Southern offers new degree

Jessica MacIntosh

Making its way to Missouri Southern, the industrial engineering technology becomes a degree.

“Industrial engineering technologies are the people that are educated in improving processes and systems,” said Elke Howe, assistant professor of CADD, CAMT and MIMS. “It’s all about making things better, which is important with this day and age.”

“It’s about improving efficiency,” said Donald Schultz, instructor of CAMT.

Howe said other disciplines like engineering and technology focus on designing products or building machines, but with the industrial engineering technologies, people are “specifically trained toward improvement.”

“If a company wants to stay competitive, they have to continuously improve their processes and systems,” she said.

Howe said through a survey, local industries were asked if they needed people with in that specific area.

“They reported back to us that they would love to see people with that kind of background,” she said.

The local industries looked at universities in the area, as well.

“Nobody offered industrial engineering technology,” Howe said.

Howe said there is one other university in Missouri that offers this degree.

“They petitioned after us,” she said. “They just started, too.”

She said there was a need for the industrial engineering technology degree.

“We filled that need,” Howe said.

Students learn to apply theories in this degree.

“They don’t just learn the theories,” Howe said. “They get to apply them on the machines and also on projects.”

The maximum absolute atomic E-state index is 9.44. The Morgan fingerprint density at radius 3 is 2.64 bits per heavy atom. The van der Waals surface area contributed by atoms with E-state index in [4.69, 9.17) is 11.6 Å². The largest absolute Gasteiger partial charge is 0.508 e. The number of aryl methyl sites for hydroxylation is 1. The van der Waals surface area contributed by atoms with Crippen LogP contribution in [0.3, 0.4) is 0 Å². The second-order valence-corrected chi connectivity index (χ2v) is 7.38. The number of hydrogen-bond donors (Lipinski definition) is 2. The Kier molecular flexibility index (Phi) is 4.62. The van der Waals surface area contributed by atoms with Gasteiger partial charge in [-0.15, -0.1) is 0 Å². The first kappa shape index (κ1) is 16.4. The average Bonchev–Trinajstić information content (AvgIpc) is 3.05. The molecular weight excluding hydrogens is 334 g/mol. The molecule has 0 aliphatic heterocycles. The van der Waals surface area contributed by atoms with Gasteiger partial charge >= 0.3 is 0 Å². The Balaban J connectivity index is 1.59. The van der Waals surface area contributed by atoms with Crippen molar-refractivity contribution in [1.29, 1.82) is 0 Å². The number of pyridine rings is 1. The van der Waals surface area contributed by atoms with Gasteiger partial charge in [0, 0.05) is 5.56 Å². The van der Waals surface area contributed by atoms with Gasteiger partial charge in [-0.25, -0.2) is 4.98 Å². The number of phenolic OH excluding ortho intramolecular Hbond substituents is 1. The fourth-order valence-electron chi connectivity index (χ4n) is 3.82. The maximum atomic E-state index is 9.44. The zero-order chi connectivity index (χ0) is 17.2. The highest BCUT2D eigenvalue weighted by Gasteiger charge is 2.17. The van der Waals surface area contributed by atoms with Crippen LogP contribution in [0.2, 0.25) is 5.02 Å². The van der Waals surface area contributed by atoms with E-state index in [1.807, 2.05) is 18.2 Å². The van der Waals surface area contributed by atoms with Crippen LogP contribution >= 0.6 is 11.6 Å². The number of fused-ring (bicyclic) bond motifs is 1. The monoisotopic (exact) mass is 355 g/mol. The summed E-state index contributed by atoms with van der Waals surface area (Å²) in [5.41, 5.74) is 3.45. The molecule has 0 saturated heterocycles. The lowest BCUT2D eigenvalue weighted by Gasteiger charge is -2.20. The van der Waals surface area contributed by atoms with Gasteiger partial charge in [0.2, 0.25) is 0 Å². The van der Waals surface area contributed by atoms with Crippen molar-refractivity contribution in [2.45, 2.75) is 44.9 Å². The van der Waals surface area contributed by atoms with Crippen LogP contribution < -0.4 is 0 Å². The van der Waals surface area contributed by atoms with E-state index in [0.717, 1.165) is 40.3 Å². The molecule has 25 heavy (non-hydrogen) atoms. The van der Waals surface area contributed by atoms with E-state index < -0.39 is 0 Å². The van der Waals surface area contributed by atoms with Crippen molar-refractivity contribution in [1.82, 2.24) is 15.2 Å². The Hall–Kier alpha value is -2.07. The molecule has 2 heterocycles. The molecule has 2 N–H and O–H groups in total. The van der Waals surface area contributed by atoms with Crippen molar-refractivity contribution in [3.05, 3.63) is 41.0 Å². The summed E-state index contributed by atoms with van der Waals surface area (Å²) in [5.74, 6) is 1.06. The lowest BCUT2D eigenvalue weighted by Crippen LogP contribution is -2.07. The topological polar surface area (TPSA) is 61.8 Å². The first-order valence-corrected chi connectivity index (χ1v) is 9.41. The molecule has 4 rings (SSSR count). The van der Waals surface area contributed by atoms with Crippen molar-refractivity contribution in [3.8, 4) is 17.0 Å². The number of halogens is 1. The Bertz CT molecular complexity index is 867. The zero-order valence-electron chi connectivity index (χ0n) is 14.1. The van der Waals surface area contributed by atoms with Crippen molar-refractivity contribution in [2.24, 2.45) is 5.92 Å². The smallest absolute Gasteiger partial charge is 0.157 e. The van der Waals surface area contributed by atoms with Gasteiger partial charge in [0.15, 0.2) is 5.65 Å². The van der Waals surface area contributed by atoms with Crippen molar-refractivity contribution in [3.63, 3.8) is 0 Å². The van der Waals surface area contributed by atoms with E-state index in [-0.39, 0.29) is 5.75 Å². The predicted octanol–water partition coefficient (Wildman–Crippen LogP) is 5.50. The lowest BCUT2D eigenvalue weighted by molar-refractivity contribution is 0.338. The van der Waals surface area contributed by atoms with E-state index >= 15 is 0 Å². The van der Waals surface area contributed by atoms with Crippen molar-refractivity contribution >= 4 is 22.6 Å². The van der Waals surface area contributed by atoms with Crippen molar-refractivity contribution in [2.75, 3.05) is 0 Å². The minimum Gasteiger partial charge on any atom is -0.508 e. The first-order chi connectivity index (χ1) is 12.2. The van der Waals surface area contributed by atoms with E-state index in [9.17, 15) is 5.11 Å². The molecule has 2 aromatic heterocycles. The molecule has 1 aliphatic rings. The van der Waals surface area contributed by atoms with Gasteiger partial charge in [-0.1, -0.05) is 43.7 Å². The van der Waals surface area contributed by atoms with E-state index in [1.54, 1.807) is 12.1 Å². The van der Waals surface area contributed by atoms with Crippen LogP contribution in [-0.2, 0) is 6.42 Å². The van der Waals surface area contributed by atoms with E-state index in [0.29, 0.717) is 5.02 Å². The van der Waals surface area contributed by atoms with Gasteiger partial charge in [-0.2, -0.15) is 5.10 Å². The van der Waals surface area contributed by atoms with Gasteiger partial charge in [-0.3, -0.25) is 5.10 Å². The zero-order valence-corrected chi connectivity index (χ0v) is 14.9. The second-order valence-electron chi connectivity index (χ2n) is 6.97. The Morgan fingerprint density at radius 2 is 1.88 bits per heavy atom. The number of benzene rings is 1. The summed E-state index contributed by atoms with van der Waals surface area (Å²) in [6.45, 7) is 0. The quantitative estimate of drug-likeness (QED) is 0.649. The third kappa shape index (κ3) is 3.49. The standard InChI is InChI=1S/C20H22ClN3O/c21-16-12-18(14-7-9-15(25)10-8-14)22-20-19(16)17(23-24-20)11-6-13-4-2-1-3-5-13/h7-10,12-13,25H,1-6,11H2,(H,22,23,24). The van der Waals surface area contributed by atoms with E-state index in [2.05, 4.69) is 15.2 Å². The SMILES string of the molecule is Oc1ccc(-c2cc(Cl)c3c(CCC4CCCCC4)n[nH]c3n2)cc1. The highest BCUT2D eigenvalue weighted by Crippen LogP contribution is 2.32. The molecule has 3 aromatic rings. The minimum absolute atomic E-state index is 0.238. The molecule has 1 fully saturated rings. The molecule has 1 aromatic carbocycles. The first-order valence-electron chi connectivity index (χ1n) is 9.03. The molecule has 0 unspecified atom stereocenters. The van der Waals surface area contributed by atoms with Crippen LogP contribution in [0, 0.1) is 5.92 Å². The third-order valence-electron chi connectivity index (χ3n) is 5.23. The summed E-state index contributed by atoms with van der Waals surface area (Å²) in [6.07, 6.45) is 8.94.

The students have the chance to work on projects with the industries, which Howe said it is “special.”

“There are several tasks where that’s incorporated where we go and work with people in the industry on improving a system,” she said.

She said students can put this experience on their résumés.

Students can receive a specific certification while they are in the program called Six Sigma, in either green or black belt.

Howe said it makes the degree special and sets it off from other universities.

“That’s a certification that will give our students the competitive edge when they go out in the job market,” she said. “One more thing that helps them get a job and be successful.”

Schultz said there is another aspect that sets the degree apart from others – the hands-on experience.

“We feel that is a major part of what we want to incorporate into this degree,” he said.

Howe said the degree is official, but specific classes are not being offered.

“We start offering them next semester,” she said. “It will be in the schedule books for the first time next semester.”

Howe said the degree is great for students and the local industry.

“I love it,” she said. “It’s a wonderful degree. Learning how to improve systems and processes, that applies to so many potential employers.”

She said this degree can help build on people who have backgrounds in manufacturing, nursing and business.

“Those tools we teach,” Howe said. “They can even help in your personal life. I am real happy we have it.”

Schultz said he is thrilled.

“I think that it’s going to be wonderful for everybody,” he said. “The local companies are excited; we’re excited.”